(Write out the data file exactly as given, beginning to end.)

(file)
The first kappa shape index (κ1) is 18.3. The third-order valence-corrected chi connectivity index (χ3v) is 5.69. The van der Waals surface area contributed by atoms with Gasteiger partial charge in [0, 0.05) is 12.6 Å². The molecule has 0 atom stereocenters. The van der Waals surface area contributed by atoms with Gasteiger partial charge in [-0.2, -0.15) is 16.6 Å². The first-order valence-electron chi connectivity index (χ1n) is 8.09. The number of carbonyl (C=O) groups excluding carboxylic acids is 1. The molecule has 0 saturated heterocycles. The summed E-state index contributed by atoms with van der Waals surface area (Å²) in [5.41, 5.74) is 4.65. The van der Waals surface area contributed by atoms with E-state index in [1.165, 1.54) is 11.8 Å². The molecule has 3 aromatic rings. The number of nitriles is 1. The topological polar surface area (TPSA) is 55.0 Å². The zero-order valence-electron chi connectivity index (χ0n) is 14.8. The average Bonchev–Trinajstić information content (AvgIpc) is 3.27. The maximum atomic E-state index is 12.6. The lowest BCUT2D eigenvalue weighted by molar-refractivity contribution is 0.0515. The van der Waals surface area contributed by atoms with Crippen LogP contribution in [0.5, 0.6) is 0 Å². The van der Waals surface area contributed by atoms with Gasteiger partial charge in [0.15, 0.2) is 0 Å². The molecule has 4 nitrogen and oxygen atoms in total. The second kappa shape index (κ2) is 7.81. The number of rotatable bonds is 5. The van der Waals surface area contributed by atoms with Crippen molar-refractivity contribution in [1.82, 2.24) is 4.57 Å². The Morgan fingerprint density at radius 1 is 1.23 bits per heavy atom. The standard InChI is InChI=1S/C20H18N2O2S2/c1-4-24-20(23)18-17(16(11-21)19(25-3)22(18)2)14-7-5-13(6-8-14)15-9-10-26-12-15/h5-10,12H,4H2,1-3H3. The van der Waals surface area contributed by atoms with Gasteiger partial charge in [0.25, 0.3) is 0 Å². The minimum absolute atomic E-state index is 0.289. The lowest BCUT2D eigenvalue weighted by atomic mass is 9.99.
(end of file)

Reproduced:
The first kappa shape index (κ1) is 18.3. The third-order valence-corrected chi connectivity index (χ3v) is 5.69. The van der Waals surface area contributed by atoms with Gasteiger partial charge in [0, 0.05) is 12.6 Å². The molecule has 0 atom stereocenters. The van der Waals surface area contributed by atoms with Gasteiger partial charge in [-0.2, -0.15) is 16.6 Å². The first-order valence-electron chi connectivity index (χ1n) is 8.09. The number of carbonyl (C=O) groups excluding carboxylic acids is 1. The molecule has 0 saturated heterocycles. The summed E-state index contributed by atoms with van der Waals surface area (Å²) in [5.41, 5.74) is 4.65. The van der Waals surface area contributed by atoms with E-state index in [1.165, 1.54) is 11.8 Å². The molecule has 3 aromatic rings. The number of nitriles is 1. The topological polar surface area (TPSA) is 55.0 Å². The zero-order valence-electron chi connectivity index (χ0n) is 14.8. The average Bonchev–Trinajstić information content (AvgIpc) is 3.27. The maximum atomic E-state index is 12.6. The lowest BCUT2D eigenvalue weighted by molar-refractivity contribution is 0.0515. The van der Waals surface area contributed by atoms with Crippen LogP contribution in [0.5, 0.6) is 0 Å². The van der Waals surface area contributed by atoms with Gasteiger partial charge in [0.15, 0.2) is 0 Å². The molecule has 4 nitrogen and oxygen atoms in total. The second kappa shape index (κ2) is 7.81. The number of rotatable bonds is 5. The van der Waals surface area contributed by atoms with Crippen molar-refractivity contribution in [1.82, 2.24) is 4.57 Å². The Morgan fingerprint density at radius 1 is 1.23 bits per heavy atom. The standard InChI is InChI=1S/C20H18N2O2S2/c1-4-24-20(23)18-17(16(11-21)19(25-3)22(18)2)14-7-5-13(6-8-14)15-9-10-26-12-15/h5-10,12H,4H2,1-3H3. The van der Waals surface area contributed by atoms with Gasteiger partial charge in [0.25, 0.3) is 0 Å². The minimum absolute atomic E-state index is 0.289. The lowest BCUT2D eigenvalue weighted by atomic mass is 9.99.